Join us live or listen later.



Please join us Sunday 26 Jan 14 at 5 pm (Eastern U.S.) for Midrats Episode 212: NATO in Afghanistan with Stephen M. Saideman

Lost to many whose news sources in the USA consists of the major newspapers and the standard networks, for most of the last dozen+ years, the conflict in Afghanistan has not been a USA-Centric battle; it has been a NATO run operation.

When the Commander of the International Security Assistance Force has been an American 4-star, the visuals can be misleading.

For most of the last decade, American forces were dominate in only one region of Afghanistan, the east. Other NATO nations from Italy/Spain in the west, Germany in the North, and Commonwealth nations and the Dutch in the south.

More important than the actual numbers involved, it was the Rules of Engagement, caveats, and the fickle nature of national politics that drove what effects those forces had on the ground.

The good, the bad, and the ugly of modern coalition warfare was all in view for all in Afghanistan, but outside small circles, has yet to be fully discussed.

Our guest for the full hour will be Stephen Saideman.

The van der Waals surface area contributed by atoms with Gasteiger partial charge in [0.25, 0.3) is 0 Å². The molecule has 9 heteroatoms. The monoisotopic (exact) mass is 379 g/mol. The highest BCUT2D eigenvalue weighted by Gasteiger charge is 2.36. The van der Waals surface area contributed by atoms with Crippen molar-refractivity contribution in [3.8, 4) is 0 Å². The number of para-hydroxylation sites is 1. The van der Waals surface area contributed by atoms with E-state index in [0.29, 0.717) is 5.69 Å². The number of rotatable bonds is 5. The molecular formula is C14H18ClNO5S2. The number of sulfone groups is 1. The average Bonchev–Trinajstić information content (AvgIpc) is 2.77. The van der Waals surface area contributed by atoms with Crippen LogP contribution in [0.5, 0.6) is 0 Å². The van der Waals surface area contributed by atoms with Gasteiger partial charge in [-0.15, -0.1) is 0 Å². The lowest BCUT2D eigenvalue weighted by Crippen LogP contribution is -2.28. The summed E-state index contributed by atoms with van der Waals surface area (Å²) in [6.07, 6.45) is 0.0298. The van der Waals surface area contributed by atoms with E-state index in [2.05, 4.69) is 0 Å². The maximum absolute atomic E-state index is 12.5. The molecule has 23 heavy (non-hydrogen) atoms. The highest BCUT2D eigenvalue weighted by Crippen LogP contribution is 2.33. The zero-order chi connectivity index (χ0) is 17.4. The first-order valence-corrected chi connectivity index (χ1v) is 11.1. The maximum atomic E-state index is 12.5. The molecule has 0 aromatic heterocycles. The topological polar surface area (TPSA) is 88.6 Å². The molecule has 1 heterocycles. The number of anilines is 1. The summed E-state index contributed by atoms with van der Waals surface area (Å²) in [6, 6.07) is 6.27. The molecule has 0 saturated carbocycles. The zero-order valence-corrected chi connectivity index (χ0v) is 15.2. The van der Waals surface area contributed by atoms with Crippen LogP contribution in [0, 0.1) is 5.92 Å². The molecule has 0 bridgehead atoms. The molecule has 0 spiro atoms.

Stephen holds the Paterson Chair in International Affairs at Carleton University’s Norman Paterson School of International Affairs. He has written The Ties That Divide: Ethnic Politics, Foreign Policy and International Conflict and For Kin or Country: Xenophobia, Nationalism and War (with R. William Ayres) and NATO in Afghanistan: Fighting Together, Fighting Alone (with David Auerswald), and other work on nationalism, ethnic conflict, civil war, and civil-military relations. Prof. Saideman spent 2001-02 on the U.S. Joint Staff working in the Strategic Planning and Policy Directorate as part of a Council on Foreign Relations International Affairs Fellowship. He writes online at OpenCanada.org, Political Violence at a Glance, Duck of Minerva and his own site (saideman.blogspot.com). He also tweets too much at @smsaideman.

Join us live or pick the show up later by clicking here.

If you have had the pleasure of participating in coalition warfare you should find this interesting. If you haven’t, you might find it instructive.



Please join us at 5pm Eastern U.S. on 19 Jan 14 for Episode 211: 4th Anniversary Free For All :

That’s right … Midrats has been on the air four years. This week we aren’t having guests, just the two hosts and any listeners who want to take the opportunity to call in or throw a question or topic to us in the chat room. Breaking news, regular topics, or whatever you pull out of your seabag – we’re going to cover it

Green range, as it were.

As usual, you can join us live or download the show for later listening here.

By the way, did you know it is possible to watch football with the sound on mute?

Just sayin’ . . .



Posted by Mark Tempest in Navy, Podcast | No Comments